I was listening to a recent Marketing Smarts podcast from marketingprofs.com featuring Baratunde Thurston, “a politically active, technology-loving comedian from the future. He co-founded the black political blog Jack and Jill Politics and served as Director of Digital for The Onion. His first book, How To Be Black, is a New York Times best-seller.” More importantly, he’s a man who tweets hard, brunches harder, and loves whiskey. Baratunde talked about the difficulties of managing a satirical newspaper across multiple channels while juggling expectations of advertisers and fans alike. And how to do it in such a way that’s creative, interesting, engaging and most importantly- fun for all parties. In his new venture CultivatedWit.com he wants to use the power of comedy to “cut through the noise” [of constant marketing]. “Cultivated Wit is based on three ideas. First, comedy is an essential language for explaining an increasingly complex world. Second, digital platforms offer new, exciting ways to tell stories and connect with people. Third, whiskey is delicious.
According to a 1993 Journal of Marketing study that examined multinational effects of humor on advertising Baratunde is right. The major conclusion was that ‘humor is more likely to enhance recall, evaluation, and purchase intention when the humorous message coincides with ad objectives, is well-integrated with those objectives, and is viewed as appropriate for the product category. Under such circumstances, humorous advertising is more likely to secure audience attention, increase memorability, overcome sales resistance, and enhance message persuasiveness.’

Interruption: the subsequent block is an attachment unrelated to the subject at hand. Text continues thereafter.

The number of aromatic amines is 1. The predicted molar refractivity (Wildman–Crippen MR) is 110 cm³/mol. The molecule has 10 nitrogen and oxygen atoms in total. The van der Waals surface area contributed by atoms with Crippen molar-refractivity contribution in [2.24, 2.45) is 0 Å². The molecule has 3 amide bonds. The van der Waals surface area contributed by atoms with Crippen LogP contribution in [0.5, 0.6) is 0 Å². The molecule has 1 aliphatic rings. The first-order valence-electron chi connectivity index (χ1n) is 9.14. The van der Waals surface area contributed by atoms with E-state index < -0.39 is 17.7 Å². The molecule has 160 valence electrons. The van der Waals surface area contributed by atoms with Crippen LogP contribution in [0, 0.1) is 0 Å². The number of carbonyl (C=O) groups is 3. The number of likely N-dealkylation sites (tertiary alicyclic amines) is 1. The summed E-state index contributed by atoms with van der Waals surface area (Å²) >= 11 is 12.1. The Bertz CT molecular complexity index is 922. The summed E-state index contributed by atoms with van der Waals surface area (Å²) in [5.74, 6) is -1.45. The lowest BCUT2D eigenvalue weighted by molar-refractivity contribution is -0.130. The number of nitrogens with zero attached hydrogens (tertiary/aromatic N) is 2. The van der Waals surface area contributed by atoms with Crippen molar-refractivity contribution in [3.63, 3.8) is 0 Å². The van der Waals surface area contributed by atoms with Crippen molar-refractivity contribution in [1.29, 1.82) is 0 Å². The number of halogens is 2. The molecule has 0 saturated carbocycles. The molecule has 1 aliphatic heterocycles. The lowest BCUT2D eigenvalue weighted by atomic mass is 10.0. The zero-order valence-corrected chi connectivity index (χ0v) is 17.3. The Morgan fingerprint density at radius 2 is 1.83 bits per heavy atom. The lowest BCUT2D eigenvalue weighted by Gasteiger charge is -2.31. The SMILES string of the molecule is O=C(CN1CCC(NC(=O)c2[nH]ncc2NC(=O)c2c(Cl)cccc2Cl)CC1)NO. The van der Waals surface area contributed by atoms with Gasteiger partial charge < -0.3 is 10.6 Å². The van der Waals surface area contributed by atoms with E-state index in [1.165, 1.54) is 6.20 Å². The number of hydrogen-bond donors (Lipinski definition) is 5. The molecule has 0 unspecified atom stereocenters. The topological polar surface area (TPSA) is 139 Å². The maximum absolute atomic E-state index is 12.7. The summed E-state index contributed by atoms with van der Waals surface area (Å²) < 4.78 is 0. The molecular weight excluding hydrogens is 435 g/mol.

But with great power comes great responsibility and in the world of advertising, comedy (or the attempt there of) can leave you either at the top of the heap or the bottom of the barrel. Here are some of the best and the worst examples of humor in advertising.
Know your audience! The K-Swiss, Kenny Powers MFCEO commercials are aimed specifically at the fowl mouthed Male 18-34 market… almost exclusively. Warning – Explicit Language, Viewer discretion is advised.
Groupon’s latest deal: Spend millions on a thirty-second commercial and, in return, get billions of people angry at you. Timothy Hutton stars in this spot that trivializes the plight of the Tibetan people.
In classic Will Ferrell style, here’s his ode to Old Milwaukee.
This commercial for a German Language School uses humor to drive home a point- you should understand the lyrics your listening to. Another Warning- More Explicit Language.
With Adriana Lima, a lumberjack slicing a sandwich, a cowboy riding a rhino not to mention Chuck Liddell and ‘80s hair legends Motley Crue, this may be my favorite commercial of all time.
All kidding aside, comedy is serious business and best left to the professionals.